Thursday, October 23, 2008

Is Element K OK?

From Jason Alston

Update (July 21, 2009): Element K has been discontinued due to the budget crisis.

As someone who is not a big fan of online classes and online instruction, I’m probably not the best person to offer up an opinion on Element K, a service that UNC-Greensboro offers to its faculty and staff for professional development purposes. But being that I’m possibly the only Jackson Library employee who is making use of Element K, I thought it may be helpful to my colleagues if I shared my thoughts about the service. Other Jackson employees who seek sensible (read: free) professional development opportunities need to know - at the very least - that this option is available to them.

First, some background. According to its Web site, Element K offers “learning solutions” to its clients, and these learning solutions, “provide clients with a holistic approach that addresses their business needs.” Element K boasts offering 2,800 e-Learning courses total, and it appears that a significant amount of these e-Learning courses are available to those using UNCG’s “Element K online learning” resources.

UNCG’s Element K catalog features courses in 14 broad subject areas: Business Skills & Soft Skills, Cisco, Communications Technologies, Databases, Design & Media, E-Business, Home Computing, IBM/Lotus Collaboration Technologies, IT Security, Microsoft IT Professional, Office Productivity, Programming & Web Management, Project Management, and finally, “Hardware, Networks & Operating Systems.” There are narrower concentrations within each of the 14 subject areas, and online course offerings within each of the concentrations. The online courses are basically self-paced tutorials that allow users to complete the coursework at their convenience and at a rate they are comfortable with.

The self-paced courses will vary in length. An HTML 4.01 course that I recently completed was made up of only six lessons. A more involved introduction to Dreamweaver 3 course, however, consists of 21 individual lessons, and I have only completed about a third of this course. The tutorial slides in these courses contain written explanatory information for those who learn best by reading; additionally, the words on these slides are spoken aloud verbatim by a pre-recorded voice for those who learn best by hearing the information.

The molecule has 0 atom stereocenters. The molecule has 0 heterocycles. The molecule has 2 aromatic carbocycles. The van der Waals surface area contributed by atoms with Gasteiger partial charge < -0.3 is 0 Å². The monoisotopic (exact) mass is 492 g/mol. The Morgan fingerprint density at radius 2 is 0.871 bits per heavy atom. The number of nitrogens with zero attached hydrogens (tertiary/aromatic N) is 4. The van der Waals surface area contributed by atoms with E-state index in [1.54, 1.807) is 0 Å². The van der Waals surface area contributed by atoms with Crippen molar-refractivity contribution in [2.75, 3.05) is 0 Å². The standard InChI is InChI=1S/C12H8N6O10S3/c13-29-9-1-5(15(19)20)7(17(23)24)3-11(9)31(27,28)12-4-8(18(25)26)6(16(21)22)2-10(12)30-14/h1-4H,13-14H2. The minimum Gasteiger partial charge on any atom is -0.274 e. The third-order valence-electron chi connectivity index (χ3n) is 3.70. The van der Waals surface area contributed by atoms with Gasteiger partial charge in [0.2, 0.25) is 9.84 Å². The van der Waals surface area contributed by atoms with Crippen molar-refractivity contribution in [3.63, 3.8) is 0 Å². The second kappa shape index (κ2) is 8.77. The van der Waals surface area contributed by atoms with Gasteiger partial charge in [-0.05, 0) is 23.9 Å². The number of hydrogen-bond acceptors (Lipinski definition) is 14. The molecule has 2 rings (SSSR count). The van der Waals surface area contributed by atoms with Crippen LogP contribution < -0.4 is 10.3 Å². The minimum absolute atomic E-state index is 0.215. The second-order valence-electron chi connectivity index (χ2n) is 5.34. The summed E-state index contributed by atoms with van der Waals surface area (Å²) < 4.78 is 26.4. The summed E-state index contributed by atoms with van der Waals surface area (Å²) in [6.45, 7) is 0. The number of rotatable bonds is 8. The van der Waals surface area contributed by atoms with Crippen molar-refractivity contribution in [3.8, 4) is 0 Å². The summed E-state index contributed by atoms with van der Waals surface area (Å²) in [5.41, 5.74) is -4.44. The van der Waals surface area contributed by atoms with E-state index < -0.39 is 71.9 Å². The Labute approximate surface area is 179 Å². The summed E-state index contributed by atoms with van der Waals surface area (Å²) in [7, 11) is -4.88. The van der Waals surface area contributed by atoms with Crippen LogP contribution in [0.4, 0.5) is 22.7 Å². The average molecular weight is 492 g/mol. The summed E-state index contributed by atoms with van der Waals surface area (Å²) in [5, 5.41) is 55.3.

Some interactive learning is also included, as users will be instructed to perform small tasks during their lessons and will not be allowed to move on to the next tutorial slide until the task is performed. For example, in one of the Dreamweaver lessons, the user is guided through the process of replacing a line break in imported text with a paragraph break. This is likely designed to facilitate learning for users who best learn through interaction or by performing a task. Once the user has taken all the lessons within a course, they may take a quiz in order to officially complete that course.

So just how effective and worthwhile is Element K?

Honestly, I’ve found this service to be useful in “laying the groundwork” for competency in the software applications I’ve taken coursework in, and not much else. A user should not undertake a software course on Element K with the expectation that they will be proficient in using the software application once they complete the course. If anything, the user will – upon completion of the course – understand the basics of why features in a software program behave as they do, and will have a decent understand of what the program is capable of. Element K could also be a sufficient refresher resource for those who haven’t used a software application in a while and need to re-familiarize themselves with the program.

But the buck seems to basically stop there. Don’t count on Element K to help you reach proficiency with a software application significantly faster than a cold turkey, trial and error approach to the program would. Also, while you may be tempted to breeze through the individual lessons in a course like Dreamweaver 3, which contains 21 lessons and has 20-25 slides per lesson, I’d advise you to take only one lesson in a sitting and take at least a five-minute break after each lesson if you want to take lessons back to back. If you attempt to cram with Element K, you will quickly find the presentation of the slides to be repetitive, making each individual slide more difficult to focus on and pay attention to. Cramming will also cause most users to zone out after hearing too much of the monotone lecture of the narrator. Many users will consider the progression of the courses to be more “snail-pace” than “self-pace.”

Element K classes do have a limited usefulness and my recommendation would be that Jackson employees at least browse the lengthy catalog and see if there is coursework related to a topic that they wish to know more about (I wanted to learn more about web design, so I chose to take courses in that discipline first). Taking a course certainly shouldn’t be harmful (unless, of course, one takes an Element K course as an excuse to get out of a meeting or reference desk duty). Also, bear in mind that I’ve only attempted two of the allegedly over 2,000 courses on Element K, and both these courses were in the “Web Design” discipline. Other courses in other subject areas may or may not be more effective to their users, and different users will have differing opinions on how effective ANY Element K course is!

To try your hand at some Element K action on campus, go to the Element K web portal and use your current Novell log-in information (note that your password for Element K won’t change, even when your Novell password is updated). I don’t know if Element K is accessible off-campus; if you find out that it is, please leave a comment and I’ll update the blog.

1 comment:

Lynda Kellam said...

Thx for posting this! It is accessible off-campus!